Clean basement window wells
Considering that ground-level windows are your basement’s only contact with the outside world, it’s important that you keep them free of debris so that the space below receives adequate ventilation. Maintaining clean window wells also prevents the entrance of dirt and pests and makes window deterioration less likely. Clean out window wells in the fall and spring.
Check for and resolve leaks
During wet weather, inspect the basement’s walls and floors for damp areas. Look closely around the perimeter of the room where the walls meet the floor, as this is usually where leaks occur. If you do find wet areas, follow the dampness to the wettest area and look for cracks in the wall, or if the leak leads to piping, carefully inspect plumbing for cracks. Treating a small leak before it grows saves you from experiencing potentially damaging flooding down the road.
Inspect and adjust outdoor drainage
Ensuring that water doesn’t head straight for the basement as soon as it rains or the snow melts helps considerably in preventing leaks and excessive moisture. Clean eavestroughs at the beginning of each season so that they don’t overflow on top of the house and cause water to run down the walls and into the basement. Also ensure that the downspouts flow away from the house into the street or yard. And make sure the soil around your home slopes away from the structure, going out at least 1.8 meters from the house.
Take care of indoor drainage
Every six months, clean the drain in your basement floor by pouring in a half cup of bleach. Flush water through after it sits for 10 minutes. Also check sump pumps to make sure they’re in working order.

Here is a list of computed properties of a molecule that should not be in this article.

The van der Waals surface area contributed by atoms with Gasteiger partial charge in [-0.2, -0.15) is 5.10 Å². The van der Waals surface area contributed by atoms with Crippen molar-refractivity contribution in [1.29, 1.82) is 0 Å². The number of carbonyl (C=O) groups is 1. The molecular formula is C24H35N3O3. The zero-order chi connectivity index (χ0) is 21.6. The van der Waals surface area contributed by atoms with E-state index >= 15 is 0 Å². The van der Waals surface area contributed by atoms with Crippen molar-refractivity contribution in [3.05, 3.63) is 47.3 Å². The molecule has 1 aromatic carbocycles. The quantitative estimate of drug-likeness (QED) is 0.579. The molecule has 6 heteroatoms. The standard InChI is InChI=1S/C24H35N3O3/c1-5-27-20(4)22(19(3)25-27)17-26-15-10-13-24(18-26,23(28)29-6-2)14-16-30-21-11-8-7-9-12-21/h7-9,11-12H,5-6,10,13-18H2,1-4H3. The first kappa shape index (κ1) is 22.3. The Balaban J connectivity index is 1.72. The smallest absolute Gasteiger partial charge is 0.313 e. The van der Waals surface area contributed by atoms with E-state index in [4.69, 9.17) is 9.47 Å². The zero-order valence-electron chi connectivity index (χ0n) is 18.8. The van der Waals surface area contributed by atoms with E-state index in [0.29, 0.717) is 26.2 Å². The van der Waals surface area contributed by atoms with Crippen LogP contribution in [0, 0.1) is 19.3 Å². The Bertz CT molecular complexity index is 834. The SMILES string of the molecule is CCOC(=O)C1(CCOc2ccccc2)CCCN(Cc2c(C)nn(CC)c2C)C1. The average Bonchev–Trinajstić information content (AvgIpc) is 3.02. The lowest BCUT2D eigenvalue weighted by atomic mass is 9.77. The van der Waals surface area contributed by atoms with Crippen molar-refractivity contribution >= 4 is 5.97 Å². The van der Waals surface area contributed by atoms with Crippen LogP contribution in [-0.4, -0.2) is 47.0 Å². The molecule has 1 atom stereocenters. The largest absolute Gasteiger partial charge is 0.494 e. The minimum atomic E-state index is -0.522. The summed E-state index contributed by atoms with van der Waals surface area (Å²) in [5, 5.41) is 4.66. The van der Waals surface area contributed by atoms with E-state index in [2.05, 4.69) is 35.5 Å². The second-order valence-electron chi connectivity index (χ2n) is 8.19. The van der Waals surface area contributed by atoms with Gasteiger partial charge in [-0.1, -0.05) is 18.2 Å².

Because of their location below ground, basements are naturally more humid than other areas of the home. If your basement’s relative humidity is higher than 50% to 60%, mold is likely to develop, bringing with it unpleasant odors and allergy symptoms. Keep mold and high humidity at bay by installing and running an Energy Star-rated dehumidifier. You want to lower overall relative humidity to 35% to 45%.
Maintain piping insulation
Prevent moisture that naturally builds up on cold-water pipes during hot weather from dampening surrounding areas by applying insulation to the pipes to help prevent sweating. Doing so also avoids energy loss.
Check basement support beams
Every two to three years, inspect each support beam, ensuring that no gaps exist between the beams and the main house girders. Alleviate gapping by filling in with metal or hard wood where necessary. Gaps between the beams and house girders are dangerous because it means that the beams aren’t carrying their share of the load of the house. This can lead to uneven settling, which can result in wall and floor cracking.
Look for pests
Many home pests take refuge in the damp, dark basement. On a monthly basis, check for and treat invaders such as silverfish, carpenter ants, earwigs, cockroaches, termites and mice. Besides actually spotting pests, recognize the presence of invaders by their tell-tale droppings. Many also chew on moist, organic materials such as cloth, so do your best to avoid clutter in the basement.
As you can see, while thoroughly checking your basement for trouble on a regular basis does take some time and effort, the reward of a comfortable, healthy subterranean space is well worth completing a few maintenance tasks.
By Julie Bawden-Davis